Philadelphia Expands Background Screening Ordinances

By Rod M. Fliegel, William J. Simmons and Wendy Buckingham © Littler Mendelson February 5, 2021

For years, Philadelphia has maintained ordinances substantially restricting employers' use of criminal record and credit histories in employment screening. These regulations are in addition to, not in lieu of, the federal Fair Credit Reporting Act (FCRA) restrictions applicable nationwide and Pennsylvania's statewide Criminal History Record Information Act (CHRIA). 

The FCRA governs the process for ordering background reports, including criminal background reports, from background check companies (known as "consumer reporting agencies"). The CHRIA restricts the use of criminal records whether or not they are included in a criminal background report.

On Jan. 20, Mayor Jim Kenney signed three bills amending Philadelphia's Fair Criminal Record Screening Standards (FCRSS) and credit ban ordinances. Taken together, the bills: (1) expand coverage; (2) eliminate exceptions; and (3) change certain procedures required by the ordinances. The amendments become effective March 21 and April 1.

Gig Work and Independent Contractors

Bill No. 200479 expands the FCRSS ordinance's definition of covered "employee" to "any person employed or permitted to work at or for a private employer within the geographic boundaries of the city, including as an independent contractor, transportation network company driver, rideshare driver or other gig economy worker." 

The bill also expands the definition of a covered "private employer" to "any third-party person or entity that facilitates the relationship of work for pay between two other parties, as full-time or part-time employees or as independent contractors." Therefore, businesses must assess the impact of the panoply of FCRSS regulations and procedures for timing and use of criminal record history information on their independent contractor screening practices.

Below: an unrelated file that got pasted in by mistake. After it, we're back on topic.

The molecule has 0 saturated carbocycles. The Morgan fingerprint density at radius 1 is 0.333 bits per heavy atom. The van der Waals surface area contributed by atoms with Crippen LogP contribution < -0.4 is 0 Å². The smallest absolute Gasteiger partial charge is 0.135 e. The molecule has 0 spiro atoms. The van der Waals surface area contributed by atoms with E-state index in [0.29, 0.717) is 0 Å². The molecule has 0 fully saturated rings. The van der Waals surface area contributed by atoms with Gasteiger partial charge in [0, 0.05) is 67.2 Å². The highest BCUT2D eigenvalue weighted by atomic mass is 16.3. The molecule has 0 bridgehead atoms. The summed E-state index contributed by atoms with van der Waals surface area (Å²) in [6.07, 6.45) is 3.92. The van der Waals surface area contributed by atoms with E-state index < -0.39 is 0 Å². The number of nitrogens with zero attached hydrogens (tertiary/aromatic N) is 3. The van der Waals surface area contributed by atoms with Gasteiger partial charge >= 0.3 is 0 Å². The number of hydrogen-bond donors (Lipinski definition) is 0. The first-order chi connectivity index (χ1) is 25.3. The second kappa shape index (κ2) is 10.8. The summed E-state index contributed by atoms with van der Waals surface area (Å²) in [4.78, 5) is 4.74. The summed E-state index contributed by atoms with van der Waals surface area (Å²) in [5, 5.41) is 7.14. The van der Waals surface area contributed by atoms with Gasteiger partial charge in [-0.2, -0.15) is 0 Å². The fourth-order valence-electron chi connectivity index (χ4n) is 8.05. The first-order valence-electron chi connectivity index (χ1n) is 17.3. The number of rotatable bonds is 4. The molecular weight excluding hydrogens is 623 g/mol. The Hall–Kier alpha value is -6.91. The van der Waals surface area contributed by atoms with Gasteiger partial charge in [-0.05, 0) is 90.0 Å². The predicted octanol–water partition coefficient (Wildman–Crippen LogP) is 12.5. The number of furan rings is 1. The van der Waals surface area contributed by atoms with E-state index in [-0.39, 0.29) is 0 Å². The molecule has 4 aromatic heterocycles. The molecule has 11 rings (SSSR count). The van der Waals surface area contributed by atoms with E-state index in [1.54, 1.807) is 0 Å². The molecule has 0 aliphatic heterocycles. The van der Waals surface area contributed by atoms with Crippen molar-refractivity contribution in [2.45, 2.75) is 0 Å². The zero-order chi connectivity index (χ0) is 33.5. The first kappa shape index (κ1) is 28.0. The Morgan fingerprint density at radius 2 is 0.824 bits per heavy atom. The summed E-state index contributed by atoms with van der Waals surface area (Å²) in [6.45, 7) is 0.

This may represent a substantial shift in contractor screening practices for some companies because the CHRIA applies only to applicants for employment. (It is unsettled precisely how the FCRA applies to independent contractors.  Some authorities recognize such screening as screening for "employment purposes" just like with job applicants and employees.)

Current Employees

Before the amendments, most of the FCRSS's significant restrictions on use of criminal convictions in employment decisions applied by the FCRSS's plain terms only to "applicants" for employment. 

These included the FCRSS's "fair chance" process requirements and prohibitions against automatic exclusionary rules and consideration of criminal convictions over seven years old. The amendments in Bill No. 200479 change that and specify that all of these restrictions and procedural requirements apply also to current employees. 

Change in FCRSS Remedies

The FCRSS affords a private right of action. Pre-amendment, it allowed for the recovery of "punitive damages." Bill No. 200479, however, changes "punitive damages" to "Liquidated damages, equal to the payment of the maximum allowable salary for the job subject to the complaint for a period of one month," up to a maximum of $5,000. Given the expansion of the FCRSS in the same bill to independent contractors and gig economy companies, it is unclear how the "maximum allowable salary" will be determined for flexible work arrangements. 

Likewise, it is unclear if the city council intended the liquidated damages to apply to purely technical violations, such as the timing or procedural requirements under the ordinance, as it would make little sense to afford salary-calculated damages for violations that did not actually cause any income loss.